By Anuradha Shukla
May 19, 2016
Singapore patients want to have full access to their own electronic health records (EHRs), according to a new study by Accenture.
The divide between consumers and doctors in Singapore who believe that patients should have full access to their own electronic health records (EHRs) has widened from two years ago, from 73 percent in 2014 to 82 percent today.
Today patients are four times as likely as doctors to believe that patients should have full access to their records.
The number of doctors who believe they should have full access to their records has decreased from 30 percent to 17percent, during the same period.
"Until now, the flow of clinical information has been to the doctor," said Penny O'Hara, managing director, APAC head of healthcare, Accenture. "With digitisation driving a new level of information parity, doctors need to embrace - not resist - the notion of patients having complete access to their records."
The number of patients who know exactly what they can access in their EHRs has increased 45 percent over two years, from 44 percent in 2014 to 64 percent today.
More consumers are likely to access their EHR to stay informed than to help with making medical decisions (27 percent vs. 11 percent).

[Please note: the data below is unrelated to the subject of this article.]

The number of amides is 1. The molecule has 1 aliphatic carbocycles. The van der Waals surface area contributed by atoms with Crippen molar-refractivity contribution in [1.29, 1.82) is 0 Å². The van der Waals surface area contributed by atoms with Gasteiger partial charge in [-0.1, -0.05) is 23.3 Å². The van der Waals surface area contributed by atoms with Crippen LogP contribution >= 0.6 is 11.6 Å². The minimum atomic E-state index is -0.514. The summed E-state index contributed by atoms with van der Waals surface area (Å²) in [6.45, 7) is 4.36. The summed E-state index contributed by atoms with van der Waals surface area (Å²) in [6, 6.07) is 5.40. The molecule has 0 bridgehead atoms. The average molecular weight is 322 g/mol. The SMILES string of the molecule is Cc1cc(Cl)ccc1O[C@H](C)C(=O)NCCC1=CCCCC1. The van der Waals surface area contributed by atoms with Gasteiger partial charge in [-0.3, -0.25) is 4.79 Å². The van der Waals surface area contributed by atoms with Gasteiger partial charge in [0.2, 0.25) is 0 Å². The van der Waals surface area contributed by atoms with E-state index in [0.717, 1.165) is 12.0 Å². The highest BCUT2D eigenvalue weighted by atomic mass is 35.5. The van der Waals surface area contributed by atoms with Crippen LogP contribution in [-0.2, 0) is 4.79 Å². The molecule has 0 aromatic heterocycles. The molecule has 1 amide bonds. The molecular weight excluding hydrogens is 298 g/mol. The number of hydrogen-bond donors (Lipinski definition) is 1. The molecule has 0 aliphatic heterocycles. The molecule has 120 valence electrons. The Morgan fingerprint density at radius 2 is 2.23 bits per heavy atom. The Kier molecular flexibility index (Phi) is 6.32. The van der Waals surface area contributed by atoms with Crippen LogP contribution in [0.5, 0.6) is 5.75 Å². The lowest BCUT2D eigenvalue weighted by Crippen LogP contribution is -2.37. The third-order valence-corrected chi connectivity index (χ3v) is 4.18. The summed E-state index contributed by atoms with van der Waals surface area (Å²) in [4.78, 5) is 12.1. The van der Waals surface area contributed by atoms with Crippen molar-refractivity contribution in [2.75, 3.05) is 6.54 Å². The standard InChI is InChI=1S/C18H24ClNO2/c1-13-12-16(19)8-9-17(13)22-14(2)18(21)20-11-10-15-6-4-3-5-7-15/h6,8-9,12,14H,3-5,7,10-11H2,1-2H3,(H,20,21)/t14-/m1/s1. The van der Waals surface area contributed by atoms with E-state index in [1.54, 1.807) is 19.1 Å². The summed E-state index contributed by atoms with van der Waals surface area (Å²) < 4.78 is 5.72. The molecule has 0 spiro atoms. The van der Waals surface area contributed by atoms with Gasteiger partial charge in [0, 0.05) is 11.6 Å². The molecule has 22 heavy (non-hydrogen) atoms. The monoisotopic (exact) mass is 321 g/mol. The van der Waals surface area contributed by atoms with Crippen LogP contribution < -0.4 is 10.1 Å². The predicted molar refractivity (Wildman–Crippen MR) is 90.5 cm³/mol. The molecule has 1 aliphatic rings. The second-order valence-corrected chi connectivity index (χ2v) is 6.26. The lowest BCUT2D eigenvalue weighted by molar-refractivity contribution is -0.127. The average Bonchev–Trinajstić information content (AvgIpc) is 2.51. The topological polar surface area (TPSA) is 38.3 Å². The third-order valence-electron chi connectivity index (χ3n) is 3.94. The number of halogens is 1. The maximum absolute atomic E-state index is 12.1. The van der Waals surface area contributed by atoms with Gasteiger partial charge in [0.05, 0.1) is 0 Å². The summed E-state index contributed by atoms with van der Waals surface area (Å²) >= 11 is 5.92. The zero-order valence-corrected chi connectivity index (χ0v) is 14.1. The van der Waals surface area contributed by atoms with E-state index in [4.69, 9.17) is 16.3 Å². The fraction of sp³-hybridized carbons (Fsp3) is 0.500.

Having access to their physician's notes about the visit (34 percent) and having access to lab results (28 percent) are the areas cited most often by consumers for using their EHRs to manage their health.
Fifty-seven percent of the consumers view an EHR as a tool for their primary doctor and 12 percent believe that the government should have access to their records.
The number of Singapore consumers using wearables and mobile apps for managing their health has increased slightly since 2014. Twenty-two percent percent were asked by a doctor to use wearables to track their health.
"Health providers in Singapore and around the world are also challenged to deliver more affordable, effective care with innovative digital health solutions," said O'Hara. "It is evident that wearables, mobile apps, analytics, cloud and social will fundamentally change the way healthcare is delivered".